Indeed, with the distance that the long lens brings also comes compression. One cannot exist without the other. Throughout the film, Jack and Ennis become more and more compressed into their own stifling lifestyles, which are defined by the societal confines that keep them from one another in the first place. Jack marries Lureen (Anne Hathaway) and becomes ensnared in a family that emasculates him more and more as time progresses.
Lee presents this emasculation in subtle ways, as with a step-father who won’t let him cut his own turkey on Thanksgiving, who also undermines Jack’s parenting abilities by switching on the TV during dinner even when Jack asks him not to. Masculinity is implicit in the society of Brokeback Mountain, and one doesn’t need to look hard to find it. When Jack and his step-father bicker about whether or not the TV should be on in front of Jack’s son during Thanksgiving dinner, the step-father simply says, “You want your boy to be a man, don’t you? Men watch football.”
Ennis is compressed into the world of toxic masculinity even more than Jack is. He punches a man on the Fourth of July for using foul language in front of his daughters and refuses to sleep with his wife, Alma (Michelle Williams), if she doesn’t want any more children with him. This ultimately costs him his marriage and custody of his daughters, Jenny and Alma Jr.
By the end of Brokeback Mountain, Ennis’ world has shrunk to about as small as it can get. The psychological confinements of masculinity have materialized into physical brevity. Ennis’ world now exists solely in a claustrophobic mobile home. He has gone from the sprawling countryside of Brokeback Mountain to a kitchen, a toilet, and a bed.
The final scene of Brokeback Mountain shows a conversation between Ennis and his now-adult daughter, Alma Jr. (Kate Mara). Alma tells her father that she is getting married. “He loves you?” Ennis asks. She is able to love openly at nineteen, the age Ennis was when he met Jack. Because Alma’s world is allowed to be bigger.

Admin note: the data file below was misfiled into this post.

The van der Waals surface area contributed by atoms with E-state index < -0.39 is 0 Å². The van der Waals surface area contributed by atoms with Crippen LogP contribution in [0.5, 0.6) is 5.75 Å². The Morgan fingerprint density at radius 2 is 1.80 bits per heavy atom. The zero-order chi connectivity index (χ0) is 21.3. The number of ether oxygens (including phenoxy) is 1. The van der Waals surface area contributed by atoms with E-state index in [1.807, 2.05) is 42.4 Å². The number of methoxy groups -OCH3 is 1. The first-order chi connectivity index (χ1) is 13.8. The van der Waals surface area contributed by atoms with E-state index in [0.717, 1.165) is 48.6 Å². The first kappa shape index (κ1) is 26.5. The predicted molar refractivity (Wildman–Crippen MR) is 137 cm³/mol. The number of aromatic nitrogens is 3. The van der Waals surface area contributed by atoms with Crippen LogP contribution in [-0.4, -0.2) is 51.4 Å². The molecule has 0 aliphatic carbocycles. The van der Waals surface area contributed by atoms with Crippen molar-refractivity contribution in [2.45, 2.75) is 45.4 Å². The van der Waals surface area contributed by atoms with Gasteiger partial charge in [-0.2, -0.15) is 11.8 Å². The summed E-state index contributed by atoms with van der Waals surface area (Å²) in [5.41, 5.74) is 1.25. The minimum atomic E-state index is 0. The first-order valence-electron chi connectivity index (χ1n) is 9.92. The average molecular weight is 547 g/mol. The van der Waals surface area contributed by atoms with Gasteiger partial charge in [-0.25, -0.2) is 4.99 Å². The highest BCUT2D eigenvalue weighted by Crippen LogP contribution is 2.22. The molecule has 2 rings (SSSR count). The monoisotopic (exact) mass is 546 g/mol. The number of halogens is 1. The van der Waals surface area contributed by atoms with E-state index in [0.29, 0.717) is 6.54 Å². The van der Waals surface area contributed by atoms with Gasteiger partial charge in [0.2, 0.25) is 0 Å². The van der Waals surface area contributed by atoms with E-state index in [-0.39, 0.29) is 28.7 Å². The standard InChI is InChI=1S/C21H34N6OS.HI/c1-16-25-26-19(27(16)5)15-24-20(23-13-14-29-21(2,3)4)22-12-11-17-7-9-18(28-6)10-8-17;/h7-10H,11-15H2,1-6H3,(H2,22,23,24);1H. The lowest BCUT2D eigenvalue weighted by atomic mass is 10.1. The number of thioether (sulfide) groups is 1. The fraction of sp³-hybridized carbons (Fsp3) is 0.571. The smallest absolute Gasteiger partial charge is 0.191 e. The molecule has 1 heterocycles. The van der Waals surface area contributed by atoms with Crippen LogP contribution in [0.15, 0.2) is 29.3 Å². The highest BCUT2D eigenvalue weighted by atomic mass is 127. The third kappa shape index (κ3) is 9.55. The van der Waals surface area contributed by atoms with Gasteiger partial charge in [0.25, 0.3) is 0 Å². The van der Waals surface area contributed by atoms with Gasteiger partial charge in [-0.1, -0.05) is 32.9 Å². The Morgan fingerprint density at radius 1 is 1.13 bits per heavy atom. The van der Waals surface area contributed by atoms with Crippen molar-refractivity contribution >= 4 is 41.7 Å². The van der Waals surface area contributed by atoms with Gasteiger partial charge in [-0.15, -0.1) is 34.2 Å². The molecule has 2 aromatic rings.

And then Alma is gone. Ennis’ daughter — his last remaining loved one — has left his family to create her own. His world has shrunken even further. Ennis walks over to his closet and runs his hand along one of Jack’s shirts from their time on Brokeback Mountain. He then straightens out a postcard of Brokeback Mountain and looks at it teary-eyed. The image on the postcard is shot with a wide lens and looks as one might expect the shots in the first quarter of the film to look. But, now that we’ve gotten this image, it is on a mere postcard.
And so, even the mountain that set the stage for the entire lives of our two protagonists has effortlessly diminished to a couple of inches. The postcard is how they once communicated, and now it is all Ennis has left as proof the relationship even happened at all. The image is flat and implicit that it isn’t even “real,” just an image of a place someone might send to their kids from their vacation to the mountains.
When Ennis closes his closet door, he reveals the view from his window. Even Wyoming isn’t what it used to be. Instead of sprawling mountains, the land is a flat, lifeless, industrialized cornfield. And Ennis’s life isn’t what it used to be. His once-freeing job as a cowboy has transformed into a mere ranch-hand, a demeaning, stifling lifestyle. His life is no longer a life, but rather a postcard of a life that once was; what could have been.